MACHINES   [plain text]


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ZSH ON SPECIFIC ARCHITECTURES
-----------------------------

These are the OSes that zsh has been tried on.  If you succeed in getting
zsh to work on an OS not listed, let us know.  The information in this
list may be out of date, as the developers do not have access to all
machines.  In general, GNU/Linux distributions, Solaris and Cygwin are
reasonably well covered.  Please let us have any recent information
on other systems.  The information for systems not known to have been
tested recently is marked as `out of date'.

On all machines if you use gcc and upgrade your OS you must rebuild gcc
after the OS upgrade.  A gcc left from a previous OS may seem to work
but compiling more complex programs may fail mysteriously.

The format of entries is thus:

	Vendor: OS & version (hardware type) [zsh version tried]
		information

Machines
--------

Apple: MacOS X/Darwin 10.x
	Should build `out-of-the-box'.

	For dynamic loading to work on 10.1 and 10.2, you need to use the
	dlcompat library.  It can be downloaded from:
	    http://sourceforge.net/project/showfiles.php?group_id=17203

	The zsh/zpty library is not working on 10.1 and 10.2, but is on
	10.3.  This causes the tests starting `Y' in the Test directory to
	fail, even though the features to be tested are working.

	Reported to compile with no problems on 10.4.

	Multibyte support works; you probably wish to set the
	option COMBINING_CHARS, which is not enabled by default.
	Problems have been noted when outputting multibyte characters
	to the terminal from a "preexec" function.

Red Hat Inc.: Cygwin
	Should build `out-of-the-box'.  The compilation directory should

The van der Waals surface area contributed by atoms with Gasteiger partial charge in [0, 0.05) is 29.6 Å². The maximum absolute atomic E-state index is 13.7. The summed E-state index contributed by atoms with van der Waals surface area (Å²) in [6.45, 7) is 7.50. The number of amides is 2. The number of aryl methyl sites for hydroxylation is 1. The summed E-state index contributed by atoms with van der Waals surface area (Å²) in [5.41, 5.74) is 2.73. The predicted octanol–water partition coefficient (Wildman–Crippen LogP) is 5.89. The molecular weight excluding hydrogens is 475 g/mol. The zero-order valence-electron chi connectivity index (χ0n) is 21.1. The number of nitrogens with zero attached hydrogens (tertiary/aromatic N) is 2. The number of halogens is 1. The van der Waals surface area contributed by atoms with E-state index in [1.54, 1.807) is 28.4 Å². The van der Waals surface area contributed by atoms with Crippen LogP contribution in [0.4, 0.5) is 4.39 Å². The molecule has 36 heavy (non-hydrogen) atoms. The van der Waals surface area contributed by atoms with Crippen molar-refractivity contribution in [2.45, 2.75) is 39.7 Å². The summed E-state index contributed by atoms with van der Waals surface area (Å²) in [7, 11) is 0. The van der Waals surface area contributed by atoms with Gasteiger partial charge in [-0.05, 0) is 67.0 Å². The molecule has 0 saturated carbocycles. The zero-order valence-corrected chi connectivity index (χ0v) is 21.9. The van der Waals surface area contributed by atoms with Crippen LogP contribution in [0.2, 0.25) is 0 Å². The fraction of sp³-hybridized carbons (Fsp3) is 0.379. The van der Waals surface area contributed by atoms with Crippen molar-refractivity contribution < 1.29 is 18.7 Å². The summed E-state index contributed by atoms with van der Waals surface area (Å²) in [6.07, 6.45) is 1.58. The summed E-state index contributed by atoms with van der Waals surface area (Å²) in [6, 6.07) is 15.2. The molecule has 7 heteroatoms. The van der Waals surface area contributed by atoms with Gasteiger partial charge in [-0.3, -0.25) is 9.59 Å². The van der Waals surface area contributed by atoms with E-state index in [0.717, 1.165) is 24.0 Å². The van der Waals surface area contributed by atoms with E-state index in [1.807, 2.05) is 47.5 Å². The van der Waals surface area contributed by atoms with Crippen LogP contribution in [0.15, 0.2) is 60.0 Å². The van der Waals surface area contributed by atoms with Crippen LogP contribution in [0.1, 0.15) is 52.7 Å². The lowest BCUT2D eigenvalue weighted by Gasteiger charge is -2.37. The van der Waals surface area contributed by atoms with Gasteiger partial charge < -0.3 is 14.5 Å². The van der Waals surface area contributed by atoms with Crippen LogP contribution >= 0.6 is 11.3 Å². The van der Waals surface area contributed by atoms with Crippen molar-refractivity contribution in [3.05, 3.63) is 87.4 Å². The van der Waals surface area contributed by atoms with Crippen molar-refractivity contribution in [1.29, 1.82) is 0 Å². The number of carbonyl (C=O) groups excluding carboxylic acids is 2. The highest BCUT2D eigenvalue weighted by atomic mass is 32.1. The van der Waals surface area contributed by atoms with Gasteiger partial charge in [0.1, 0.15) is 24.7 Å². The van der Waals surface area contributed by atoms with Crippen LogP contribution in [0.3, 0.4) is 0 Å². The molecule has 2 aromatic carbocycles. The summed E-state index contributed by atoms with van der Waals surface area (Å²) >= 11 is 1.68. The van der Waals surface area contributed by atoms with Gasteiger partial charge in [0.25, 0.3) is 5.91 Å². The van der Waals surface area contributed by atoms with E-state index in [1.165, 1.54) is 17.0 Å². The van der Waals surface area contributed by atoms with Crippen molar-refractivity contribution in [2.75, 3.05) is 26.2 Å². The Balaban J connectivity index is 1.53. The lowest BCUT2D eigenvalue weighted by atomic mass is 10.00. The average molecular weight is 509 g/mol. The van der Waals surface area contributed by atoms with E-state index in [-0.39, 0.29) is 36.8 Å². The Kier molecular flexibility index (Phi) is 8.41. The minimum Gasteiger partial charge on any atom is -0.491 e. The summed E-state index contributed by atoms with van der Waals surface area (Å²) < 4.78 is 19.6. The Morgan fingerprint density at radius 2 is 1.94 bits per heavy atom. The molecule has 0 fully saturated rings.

be on a file system mounted as binary (the mount command shows
	`binmode'). There are various issues with Cygwin versions before
	1.3.2 - you are adviced to update to the latest release.

	Process substitution using <(...), >(...), =(...) may be
	problematic.  Different versions of zsh and Cygwin have
	a different mix of issues.

	Problems handling subprocesses have been reported with Cygwin
	1.7.5.  It is not currently known how the problems split between
	Cygwin and zsh.

	Some of the tests in the Test subdirectory are known to fail:
	this is because the UNIX environment is not completely implemented.

	Cygwin allows mount without existing mount point (e.g.
	"mount //server/path /usr/src" where /usr/src does not exist).
	Path completion will fail inside these mounts; make sure that
	every mount point really exists.

FreeBSD: FreeBSD 2.2.7, 3.x, 4.x, ... 7
	Should build `out-of-the-box'.  On FreeBSD 2.2, dynamic loading
	does not work, but it does with 3.x and later.

HP: HP-UX 9, 10.20, 11.x (PA-RISC, Itanium)
	Should build `out-of-the-box'.

	Previous problems encountered on HP-UX 11.x:

	  Some of the special keys on the keyboard (backspace, delete)
	  have been found to stop functioning.  One suggested fix is
	  to alter the way the curses library is linked in the Makefile.
	  Replacing `-lcurses' with `-lHcurses -lcurses' in the libraries
	  is reported to fix this on 11.0, but is no longer necessary on
	  more recent versions of HP-UX 11, i.e. 11.11+.

	  Typical gcc installations on HP-UX use HP's linker rather than
	  the GNU one.  Configure will fail to set up dynamic linking in
	  this situation.  The following should allow building of modules:
	    DLLD=/usr/ccs/bin/ld DLLDFLAGS=-b DLCFLAGS=-fpic ./configure ...

	  Compiling with gcc 2.7.1 is known to fail with header file
	  conflicts.  Use the HP ANSI C compiler.

IBM: AIX 3.2, 4.x, 5.x
	Should build `out-of-the-box'.

	Certain features will not work, in particular --enable-cap
	and --enable-zsh-mem.  (The feature enabled by --enable-cap